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NYTimes.com Article: Bush Lauds China Leader as &#146;Partner&#146; in Diplomacy
by tganesh
10 December 2003 22:28 UTC
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This article from NYTimes.com 
has been sent to you by tganesh@stlawu.edu.

The turning of the hegemonic tide?  New partners in global development?  Will 
these signs multiply or will there be another thirty years war?  Are we perhaps 
already in the midst of the thirty years war and do not know it?  Some of all 
the three?  So many reports, so many questions... Ganesh.


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Bush Lauds China Leader as &#146;Partner&#146; in Diplomacy

December 10, 2003


WASHINGTON, Dec. 9 - President Bush welcomed the Chinese
prime minister, Wen Jiabao, to the White House on Tuesday,
declaring that Washington and Beijing are now "partners in
diplomacy" and bluntly warning Taiwan that he opposed any
attempt to change its relationship with the mainland, even
through a referendum. 

White House officials said Mr. Bush's comments were aimed
at "preserving the peace in the Taiwan Strait." But his
words fueled an argument with his base, leading some
conservatives to call the president's comment "a mistake"
and term it "appeasement of a dictatorship." 

Mr. Bush's warning to Taiwan was motivated by President
Chen Shu-bian's move to hold a referendum to condemn
China's buildup of ballistic missiles aimed at the island -
a move the administration views as an election-year ploy.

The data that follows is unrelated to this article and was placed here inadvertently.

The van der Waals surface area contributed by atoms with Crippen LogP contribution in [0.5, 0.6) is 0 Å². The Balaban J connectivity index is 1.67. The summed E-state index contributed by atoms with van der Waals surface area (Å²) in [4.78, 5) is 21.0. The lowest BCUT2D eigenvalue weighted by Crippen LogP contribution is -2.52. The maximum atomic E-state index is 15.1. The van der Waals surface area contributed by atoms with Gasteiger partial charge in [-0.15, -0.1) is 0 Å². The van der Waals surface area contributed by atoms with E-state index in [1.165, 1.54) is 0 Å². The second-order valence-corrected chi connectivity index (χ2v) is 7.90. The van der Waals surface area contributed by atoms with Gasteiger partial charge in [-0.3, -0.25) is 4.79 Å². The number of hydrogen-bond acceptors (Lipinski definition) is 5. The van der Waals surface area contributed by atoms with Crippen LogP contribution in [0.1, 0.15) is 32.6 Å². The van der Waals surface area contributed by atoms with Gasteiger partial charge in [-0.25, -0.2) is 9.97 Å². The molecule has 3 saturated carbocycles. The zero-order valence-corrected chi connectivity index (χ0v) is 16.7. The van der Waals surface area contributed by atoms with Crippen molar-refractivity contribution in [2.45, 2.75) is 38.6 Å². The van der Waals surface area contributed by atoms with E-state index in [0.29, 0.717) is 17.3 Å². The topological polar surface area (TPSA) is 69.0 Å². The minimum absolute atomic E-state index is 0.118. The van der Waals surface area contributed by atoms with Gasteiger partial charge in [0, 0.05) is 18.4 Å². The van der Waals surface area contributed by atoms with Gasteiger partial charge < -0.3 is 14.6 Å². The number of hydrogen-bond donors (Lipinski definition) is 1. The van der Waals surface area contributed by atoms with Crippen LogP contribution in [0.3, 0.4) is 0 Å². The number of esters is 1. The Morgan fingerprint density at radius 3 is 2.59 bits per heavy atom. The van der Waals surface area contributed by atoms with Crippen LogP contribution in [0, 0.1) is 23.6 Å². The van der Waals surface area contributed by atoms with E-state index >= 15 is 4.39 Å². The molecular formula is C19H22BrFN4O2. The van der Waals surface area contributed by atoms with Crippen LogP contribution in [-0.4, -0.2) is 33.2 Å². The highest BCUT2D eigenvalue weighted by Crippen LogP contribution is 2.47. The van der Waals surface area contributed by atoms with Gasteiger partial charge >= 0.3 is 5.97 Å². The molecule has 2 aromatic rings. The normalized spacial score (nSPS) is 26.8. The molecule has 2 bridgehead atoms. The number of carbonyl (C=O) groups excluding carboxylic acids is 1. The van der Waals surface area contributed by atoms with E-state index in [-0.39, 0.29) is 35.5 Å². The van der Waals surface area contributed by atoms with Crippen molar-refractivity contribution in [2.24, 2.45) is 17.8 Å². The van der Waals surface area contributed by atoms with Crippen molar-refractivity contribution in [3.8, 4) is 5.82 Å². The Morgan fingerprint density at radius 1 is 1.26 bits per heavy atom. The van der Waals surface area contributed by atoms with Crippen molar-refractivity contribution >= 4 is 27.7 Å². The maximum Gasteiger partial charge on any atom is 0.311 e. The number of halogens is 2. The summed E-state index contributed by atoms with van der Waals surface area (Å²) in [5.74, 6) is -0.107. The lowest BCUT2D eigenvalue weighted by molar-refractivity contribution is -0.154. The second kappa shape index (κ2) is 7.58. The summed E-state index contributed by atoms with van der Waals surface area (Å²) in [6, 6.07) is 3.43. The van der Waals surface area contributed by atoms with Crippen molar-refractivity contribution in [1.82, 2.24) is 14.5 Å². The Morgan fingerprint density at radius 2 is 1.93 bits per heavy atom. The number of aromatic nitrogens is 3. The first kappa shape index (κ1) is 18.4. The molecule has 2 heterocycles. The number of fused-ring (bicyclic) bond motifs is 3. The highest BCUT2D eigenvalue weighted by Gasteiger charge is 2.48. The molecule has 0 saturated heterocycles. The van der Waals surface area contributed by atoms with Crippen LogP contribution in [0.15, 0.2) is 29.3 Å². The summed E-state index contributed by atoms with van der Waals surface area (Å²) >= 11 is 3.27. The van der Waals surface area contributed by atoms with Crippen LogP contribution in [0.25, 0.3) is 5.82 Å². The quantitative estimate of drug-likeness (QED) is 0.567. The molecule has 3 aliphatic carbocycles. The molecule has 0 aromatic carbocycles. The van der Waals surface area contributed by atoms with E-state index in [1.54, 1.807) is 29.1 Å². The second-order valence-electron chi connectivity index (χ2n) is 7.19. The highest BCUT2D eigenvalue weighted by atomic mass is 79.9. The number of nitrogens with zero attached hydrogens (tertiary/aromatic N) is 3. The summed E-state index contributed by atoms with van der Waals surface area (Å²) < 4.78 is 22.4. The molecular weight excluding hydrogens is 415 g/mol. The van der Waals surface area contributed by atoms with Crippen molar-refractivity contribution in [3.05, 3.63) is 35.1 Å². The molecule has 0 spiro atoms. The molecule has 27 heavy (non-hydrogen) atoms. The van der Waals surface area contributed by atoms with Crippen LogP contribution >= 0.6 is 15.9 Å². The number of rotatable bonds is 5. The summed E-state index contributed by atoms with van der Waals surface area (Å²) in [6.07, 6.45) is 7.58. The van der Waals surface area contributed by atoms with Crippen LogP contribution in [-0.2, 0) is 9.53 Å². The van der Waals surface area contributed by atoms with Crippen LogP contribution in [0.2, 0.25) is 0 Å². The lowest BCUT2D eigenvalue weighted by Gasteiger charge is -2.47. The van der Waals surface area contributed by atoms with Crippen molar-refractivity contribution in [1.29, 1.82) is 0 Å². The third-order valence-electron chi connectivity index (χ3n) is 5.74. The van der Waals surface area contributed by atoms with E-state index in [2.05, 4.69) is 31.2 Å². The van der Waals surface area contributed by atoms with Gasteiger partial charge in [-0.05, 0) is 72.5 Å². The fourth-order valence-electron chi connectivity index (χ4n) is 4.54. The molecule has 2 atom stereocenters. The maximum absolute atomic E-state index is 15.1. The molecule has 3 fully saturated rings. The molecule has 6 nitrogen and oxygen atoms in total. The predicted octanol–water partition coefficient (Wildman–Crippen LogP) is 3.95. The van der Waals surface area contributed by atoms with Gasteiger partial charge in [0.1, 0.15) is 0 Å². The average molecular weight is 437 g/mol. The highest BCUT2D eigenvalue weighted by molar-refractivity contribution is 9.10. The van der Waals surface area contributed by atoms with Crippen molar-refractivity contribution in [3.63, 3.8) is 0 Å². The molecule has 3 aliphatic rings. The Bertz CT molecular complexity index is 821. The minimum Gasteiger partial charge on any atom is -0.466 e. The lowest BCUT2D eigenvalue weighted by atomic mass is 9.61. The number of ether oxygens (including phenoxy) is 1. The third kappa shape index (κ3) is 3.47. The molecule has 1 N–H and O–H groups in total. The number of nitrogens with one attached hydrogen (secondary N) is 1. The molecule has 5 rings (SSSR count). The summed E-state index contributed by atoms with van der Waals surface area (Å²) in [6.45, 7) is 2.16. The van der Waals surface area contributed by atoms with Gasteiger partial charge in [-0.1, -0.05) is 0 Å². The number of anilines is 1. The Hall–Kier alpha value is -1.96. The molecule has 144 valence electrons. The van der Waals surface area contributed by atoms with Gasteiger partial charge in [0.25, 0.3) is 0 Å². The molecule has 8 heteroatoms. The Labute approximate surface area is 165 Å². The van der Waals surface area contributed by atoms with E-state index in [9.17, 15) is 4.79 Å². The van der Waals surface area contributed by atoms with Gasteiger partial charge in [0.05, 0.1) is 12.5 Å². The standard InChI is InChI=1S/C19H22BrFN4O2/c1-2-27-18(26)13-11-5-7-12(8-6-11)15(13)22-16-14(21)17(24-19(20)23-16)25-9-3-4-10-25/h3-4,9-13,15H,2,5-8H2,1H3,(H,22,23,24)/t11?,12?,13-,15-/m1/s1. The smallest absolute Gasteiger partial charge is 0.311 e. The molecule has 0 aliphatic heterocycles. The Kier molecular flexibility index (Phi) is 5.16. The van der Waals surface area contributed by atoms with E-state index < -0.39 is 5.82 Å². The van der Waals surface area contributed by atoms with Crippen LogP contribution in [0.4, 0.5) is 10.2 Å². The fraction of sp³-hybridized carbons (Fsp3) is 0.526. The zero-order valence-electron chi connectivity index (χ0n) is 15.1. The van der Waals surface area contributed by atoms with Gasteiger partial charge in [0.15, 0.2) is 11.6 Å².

Mr. Bush was clearly prepared with an answer to a question
about the referendum, which Taiwan says will proceed. 

"The comments and actions made by the leader of Taiwan
indicate that he may be willing to make decisions
unilaterally to change the status quo, which we oppose,"
Mr. Bush said. 

[Hours later in Taipei, Mr. Chen responded on Wednesday,
and for the second consecutive time said the referendum
would be held, Reuters reported. Calling the referendum
"defensive," he said it was intended to "avoid war and
eliminate the people's fear."] 

On Tuesday night, Mr. Wen addressed several hundred
business executives and China experts and in a rare
departure from his prepared speech, described watching his
family's house burn during the Japanese occupation of

He told his audience how Mr. Bush, knowing Mr. Wen's
interest in Lincoln, took him Tuesday morning to the
Lincoln Bedroom to examine a handwritten copy of the
Gettysburg Address. He later cited Lincoln's effort to hold
the Union together to justify keeping Taiwan from
separating "under the signboard of democracy." 

Mr. Wen's welcome underscored how much China's standing in
Washington has changed. Mr. Bush came to office dismissing
the Clinton administration's talk of China as a "strategic
partner," and characterized China instead as a "strategic

Mr. Wen, a former geologist who rose in the ranks of the
Communist Party, was given treatment that the Bush
administration has so far accorded to no other No. 2